Now we have Spotlight, Tom McCarthy's superbly detailed look at how a Boston Globe investigation team exposed the Boston Catholic Church sex abuse scandal. It's not just a great journalism movie—the film's won over journalists for its accurate depiction of a newsroom, down to the frumpy reporter outfits—but a great movie, full-stop. Mark Ruffalo and Rachel McAdams are deeply convincing as tireless Globe reporters who pursue the abuse story to its wrenching limits, while Liev Schreiber helps round out the ensemble with a complex performance as the newly appointed editor whose Boston-outsider status helps him to see the institutional injustice others don't.
It has a shot at Best Picture, considering the acclaim it's amassed and some major wins at Saturday night's Independent Spirit Awards. But it's not a great one. Many predictions forecast that The Revenant will emerge victorious from its horse carcass of pain and suffering. The Revenant has already won top honors from the Golden Globes and Directors Guild of America, solid (if not guaranteed) predictors of where the Best Picture award will swing. And while not a better film than Spotlight, Alejandro Iñárritu's survival movie is surely a flashier one, with Leonardo DiCaprio's showdown with a grizzly bear garnering the most chatter.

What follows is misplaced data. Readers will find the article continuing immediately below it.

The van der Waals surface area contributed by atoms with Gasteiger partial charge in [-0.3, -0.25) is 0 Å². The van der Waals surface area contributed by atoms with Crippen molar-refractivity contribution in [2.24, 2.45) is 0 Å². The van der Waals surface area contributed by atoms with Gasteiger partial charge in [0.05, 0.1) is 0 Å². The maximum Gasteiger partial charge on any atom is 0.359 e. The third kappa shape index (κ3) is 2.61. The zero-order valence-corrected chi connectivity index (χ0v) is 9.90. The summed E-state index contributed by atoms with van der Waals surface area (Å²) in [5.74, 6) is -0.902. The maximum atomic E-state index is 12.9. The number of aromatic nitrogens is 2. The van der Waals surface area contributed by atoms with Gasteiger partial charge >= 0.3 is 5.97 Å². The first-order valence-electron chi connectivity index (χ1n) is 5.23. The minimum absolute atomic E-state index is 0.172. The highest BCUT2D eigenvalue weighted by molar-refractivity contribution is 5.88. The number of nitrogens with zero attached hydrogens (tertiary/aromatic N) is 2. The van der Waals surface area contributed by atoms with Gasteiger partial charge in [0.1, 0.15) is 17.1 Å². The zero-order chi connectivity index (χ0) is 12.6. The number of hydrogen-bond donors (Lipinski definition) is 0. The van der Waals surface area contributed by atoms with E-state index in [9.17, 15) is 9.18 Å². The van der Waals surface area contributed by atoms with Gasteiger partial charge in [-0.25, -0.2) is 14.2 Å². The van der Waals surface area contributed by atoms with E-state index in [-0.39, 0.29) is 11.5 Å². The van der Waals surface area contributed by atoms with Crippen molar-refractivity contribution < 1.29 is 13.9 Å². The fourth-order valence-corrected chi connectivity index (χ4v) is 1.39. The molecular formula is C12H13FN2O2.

So why do movies about journalism, even great ones, have trouble locking down the top honor? An easy answer is that films like Spotlight naturally appeal to journalists and writers somewhat more than general audiences (or, yes, Oscar voters). Critical acclaim helps propel such movies to a nomination, where they are bested by flashier fare.
Spotlight is an example of a "Superhero Journalist" movie, and it's pretty closely akin to All the President's Men in this category. No wonder reporters love it. It demonstrates the power of (investigative, well-funded, print) journalism to expose corruption and act in the public interest, and it is more concerned with the real work of reporting than just about any major Hollywood film since the Woodward and Bernstein flick.